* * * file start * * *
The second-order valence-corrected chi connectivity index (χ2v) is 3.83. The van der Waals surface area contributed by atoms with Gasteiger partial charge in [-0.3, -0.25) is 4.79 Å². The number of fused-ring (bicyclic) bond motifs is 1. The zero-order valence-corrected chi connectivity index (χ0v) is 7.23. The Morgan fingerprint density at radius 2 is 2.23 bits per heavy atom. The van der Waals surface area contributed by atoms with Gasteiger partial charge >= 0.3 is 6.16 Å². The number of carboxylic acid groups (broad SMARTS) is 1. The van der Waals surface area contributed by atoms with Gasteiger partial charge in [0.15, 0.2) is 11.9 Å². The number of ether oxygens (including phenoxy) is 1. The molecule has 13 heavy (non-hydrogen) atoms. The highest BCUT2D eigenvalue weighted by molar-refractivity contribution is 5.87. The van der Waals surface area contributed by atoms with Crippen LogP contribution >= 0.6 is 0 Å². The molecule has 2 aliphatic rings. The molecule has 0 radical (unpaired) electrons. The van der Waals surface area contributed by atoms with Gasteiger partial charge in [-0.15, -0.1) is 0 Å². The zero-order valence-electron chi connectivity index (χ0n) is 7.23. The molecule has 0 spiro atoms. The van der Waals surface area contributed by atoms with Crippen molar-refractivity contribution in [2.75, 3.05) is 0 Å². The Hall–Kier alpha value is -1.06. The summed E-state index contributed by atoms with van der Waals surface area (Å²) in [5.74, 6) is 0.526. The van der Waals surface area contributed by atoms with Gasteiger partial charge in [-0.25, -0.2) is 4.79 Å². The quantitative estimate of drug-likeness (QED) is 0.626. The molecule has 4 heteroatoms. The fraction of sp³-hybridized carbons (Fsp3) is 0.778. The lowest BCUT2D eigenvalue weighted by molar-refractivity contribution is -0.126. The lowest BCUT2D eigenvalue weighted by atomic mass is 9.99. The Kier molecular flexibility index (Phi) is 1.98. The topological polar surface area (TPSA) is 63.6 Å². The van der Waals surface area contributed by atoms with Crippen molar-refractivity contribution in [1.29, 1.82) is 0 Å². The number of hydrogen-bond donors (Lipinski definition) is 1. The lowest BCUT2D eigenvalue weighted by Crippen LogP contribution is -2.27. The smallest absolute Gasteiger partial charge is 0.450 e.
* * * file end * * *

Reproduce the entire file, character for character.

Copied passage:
The second-order valence-corrected chi connectivity index (χ2v) is 3.83. The van der Waals surface area contributed by atoms with Gasteiger partial charge in [-0.3, -0.25) is 4.79 Å². The number of fused-ring (bicyclic) bond motifs is 1. The zero-order valence-corrected chi connectivity index (χ0v) is 7.23. The Morgan fingerprint density at radius 2 is 2.23 bits per heavy atom. The van der Waals surface area contributed by atoms with Gasteiger partial charge >= 0.3 is 6.16 Å². The number of carboxylic acid groups (broad SMARTS) is 1. The van der Waals surface area contributed by atoms with Gasteiger partial charge in [0.15, 0.2) is 11.9 Å². The number of ether oxygens (including phenoxy) is 1. The molecule has 13 heavy (non-hydrogen) atoms. The highest BCUT2D eigenvalue weighted by molar-refractivity contribution is 5.87. The van der Waals surface area contributed by atoms with Crippen LogP contribution >= 0.6 is 0 Å². The molecule has 2 aliphatic rings. The molecule has 0 radical (unpaired) electrons. The van der Waals surface area contributed by atoms with Gasteiger partial charge in [-0.15, -0.1) is 0 Å². The zero-order valence-electron chi connectivity index (χ0n) is 7.23. The molecule has 0 spiro atoms. The van der Waals surface area contributed by atoms with Crippen molar-refractivity contribution in [2.75, 3.05) is 0 Å². The Hall–Kier alpha value is -1.06. The summed E-state index contributed by atoms with van der Waals surface area (Å²) in [5.74, 6) is 0.526. The van der Waals surface area contributed by atoms with Gasteiger partial charge in [-0.25, -0.2) is 4.79 Å². The quantitative estimate of drug-likeness (QED) is 0.626. The molecule has 4 heteroatoms. The fraction of sp³-hybridized carbons (Fsp3) is 0.778. The lowest BCUT2D eigenvalue weighted by molar-refractivity contribution is -0.126. The lowest BCUT2D eigenvalue weighted by atomic mass is 9.99. The Kier molecular flexibility index (Phi) is 1.98. The topological polar surface area (TPSA) is 63.6 Å². The van der Waals surface area contributed by atoms with Crippen molar-refractivity contribution in [1.29, 1.82) is 0 Å². The number of hydrogen-bond donors (Lipinski definition) is 1. The lowest BCUT2D eigenvalue weighted by Crippen LogP contribution is -2.27. The smallest absolute Gasteiger partial charge is 0.450 e.